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Speech-Language Pathologists - What They Do

How to Advance (Advancement)
As speech-language pathologists gain clinical experience and engage in continuing professional education, many develop expertise with certain populations, such as preschoolers and adolescents, or disorders, such as aphasia and learning disabilities. Some may obtain board recognition in a specialty area, such as child language, fluency, or feeding and swallowing. Experienced clinicians may become mentors or supervisors of other therapists or be promoted to administrative positions.

Speech-language pathologists held about 119,300 jobs in 2008. About 48 percent were employed in educational services. Others were employed in hospitals; offices of other health practitioners, including speech-language pathologists; nursing care facilities; home healthcare services; individual and family services; outpatient care centers; and child day care centers.

Nine percent of speech-language pathologists were self-employed in 2008. They contract to provide services in schools, offices of physicians, hospitals, or nursing care facilities, or work as consultants to industry.

Job Outlook
Faster than average employment growth is projected. Job opportunities are expected to be favorable.

Job Growth
Employment of speech-language pathologists is expected to grow by 19 percent from 2008 to 2018, faster than the average for all occupations. As the members of the baby-boom generation continue to age, the possibility of neurological disorders and associated speech, language, and swallowing impairments increases. Medical advances also are improving the survival rate of premature infants and trauma and stroke victims, who then need assessment and sometimes treatment.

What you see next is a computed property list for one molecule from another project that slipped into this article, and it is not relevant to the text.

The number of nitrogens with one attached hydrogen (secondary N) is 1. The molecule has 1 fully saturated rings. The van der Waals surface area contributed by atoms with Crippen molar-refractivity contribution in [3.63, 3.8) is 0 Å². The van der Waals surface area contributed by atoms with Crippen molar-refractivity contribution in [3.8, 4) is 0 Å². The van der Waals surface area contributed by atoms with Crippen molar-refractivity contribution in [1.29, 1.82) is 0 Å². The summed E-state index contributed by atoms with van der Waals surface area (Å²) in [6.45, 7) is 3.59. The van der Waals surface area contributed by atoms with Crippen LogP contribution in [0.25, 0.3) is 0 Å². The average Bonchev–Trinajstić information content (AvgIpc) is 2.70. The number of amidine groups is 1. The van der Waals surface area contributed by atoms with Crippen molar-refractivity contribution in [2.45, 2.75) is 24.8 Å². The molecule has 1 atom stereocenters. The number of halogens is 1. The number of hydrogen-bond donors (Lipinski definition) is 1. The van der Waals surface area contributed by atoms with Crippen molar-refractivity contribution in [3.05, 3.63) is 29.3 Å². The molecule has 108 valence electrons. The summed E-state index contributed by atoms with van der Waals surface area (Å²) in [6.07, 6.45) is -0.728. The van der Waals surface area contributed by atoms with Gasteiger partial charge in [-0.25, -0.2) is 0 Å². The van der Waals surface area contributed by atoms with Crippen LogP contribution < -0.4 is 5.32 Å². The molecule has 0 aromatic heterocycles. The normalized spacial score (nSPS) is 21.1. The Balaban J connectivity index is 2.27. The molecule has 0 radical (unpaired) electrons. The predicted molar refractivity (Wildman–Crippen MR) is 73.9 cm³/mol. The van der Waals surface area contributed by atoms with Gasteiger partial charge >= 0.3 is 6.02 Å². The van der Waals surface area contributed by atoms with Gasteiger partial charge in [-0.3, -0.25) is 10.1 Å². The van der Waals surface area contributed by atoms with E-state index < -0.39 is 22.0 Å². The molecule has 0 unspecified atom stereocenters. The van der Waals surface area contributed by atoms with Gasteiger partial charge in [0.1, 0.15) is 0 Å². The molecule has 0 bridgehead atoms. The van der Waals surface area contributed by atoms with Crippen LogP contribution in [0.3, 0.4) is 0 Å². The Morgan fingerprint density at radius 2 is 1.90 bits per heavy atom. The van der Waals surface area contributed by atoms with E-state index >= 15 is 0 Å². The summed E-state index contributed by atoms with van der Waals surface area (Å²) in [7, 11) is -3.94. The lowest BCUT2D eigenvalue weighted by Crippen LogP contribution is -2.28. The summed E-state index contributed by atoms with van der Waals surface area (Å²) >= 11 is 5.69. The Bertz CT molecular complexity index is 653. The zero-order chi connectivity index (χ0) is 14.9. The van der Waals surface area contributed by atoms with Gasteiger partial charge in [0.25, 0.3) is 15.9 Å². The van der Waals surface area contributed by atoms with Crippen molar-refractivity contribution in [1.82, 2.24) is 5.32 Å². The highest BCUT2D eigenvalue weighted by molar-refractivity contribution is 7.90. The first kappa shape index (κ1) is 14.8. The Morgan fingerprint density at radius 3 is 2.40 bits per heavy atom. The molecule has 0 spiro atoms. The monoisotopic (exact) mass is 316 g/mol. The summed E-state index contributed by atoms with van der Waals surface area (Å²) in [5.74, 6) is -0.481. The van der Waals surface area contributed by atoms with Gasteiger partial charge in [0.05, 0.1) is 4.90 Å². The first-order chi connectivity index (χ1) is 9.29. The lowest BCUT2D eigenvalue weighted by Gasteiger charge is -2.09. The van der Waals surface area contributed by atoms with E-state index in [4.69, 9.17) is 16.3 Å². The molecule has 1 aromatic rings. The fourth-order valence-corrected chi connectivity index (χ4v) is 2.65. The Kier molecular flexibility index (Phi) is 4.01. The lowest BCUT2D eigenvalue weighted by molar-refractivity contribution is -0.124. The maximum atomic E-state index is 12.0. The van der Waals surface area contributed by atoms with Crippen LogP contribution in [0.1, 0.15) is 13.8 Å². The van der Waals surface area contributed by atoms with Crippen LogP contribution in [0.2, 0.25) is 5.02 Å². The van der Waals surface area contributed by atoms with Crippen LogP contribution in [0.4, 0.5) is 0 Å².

Employment in educational services will increase with the growth in elementary and secondary school enrollments, including enrollment of special education students. The 2004 Individuals with Disabilities Education Act is a Federal law that guarantees special education and related services to all eligible children with disabilities. Greater awareness of the importance of early identification and diagnosis of speech and language disorders in young children will also increase employment.

In healthcare facilities, restrictions on reimbursement for therapy services may limit the growth of speech-language pathologist jobs in the near term. However, the long-run demand for therapists should continue to rise as growth in the number of individuals with disabilities or limited function spurs demand for therapy services.

The number of speech-language pathologists in private practice should increase because hospitals, schools, and nursing care facilities will contain costs by increasingly contracting out for these services.

In addition to job growth, a number of job openings in speech-language pathology will be due to retirements. Opportunities should be favorable, particularly for those with the ability to speak a second language, such as Spanish. Demand for speech-language pathologists can be regional so job prospects are expected to be favorable for those who are willing to relocate, particularly to areas experiencing difficulty in attracting and hiring speech-language pathologists.

Median annual wages of speech-language pathologists were $62,930 in May 2008. The middle 50 percent earned between $50,330 and $79,620. The lowest 10 percent earned less than $41,240, and the highest 10 percent earned more than $99,220.

Some employers may reimburse speech-language pathologists for their required continuing education credits. About 40 percent of speech-language pathologists were union members or covered by union contract in 2008.

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Academic Programs of Interest

Speech Pathology
The practice of speech-language pathology includes prevention, diagnosis, habilitation, and rehabilitation of communication, swallowing, or other upper aerodigestive disorders; elective modification of communication behaviors; and enhancement of communication. Speech-language pathologists serve individuals, ...more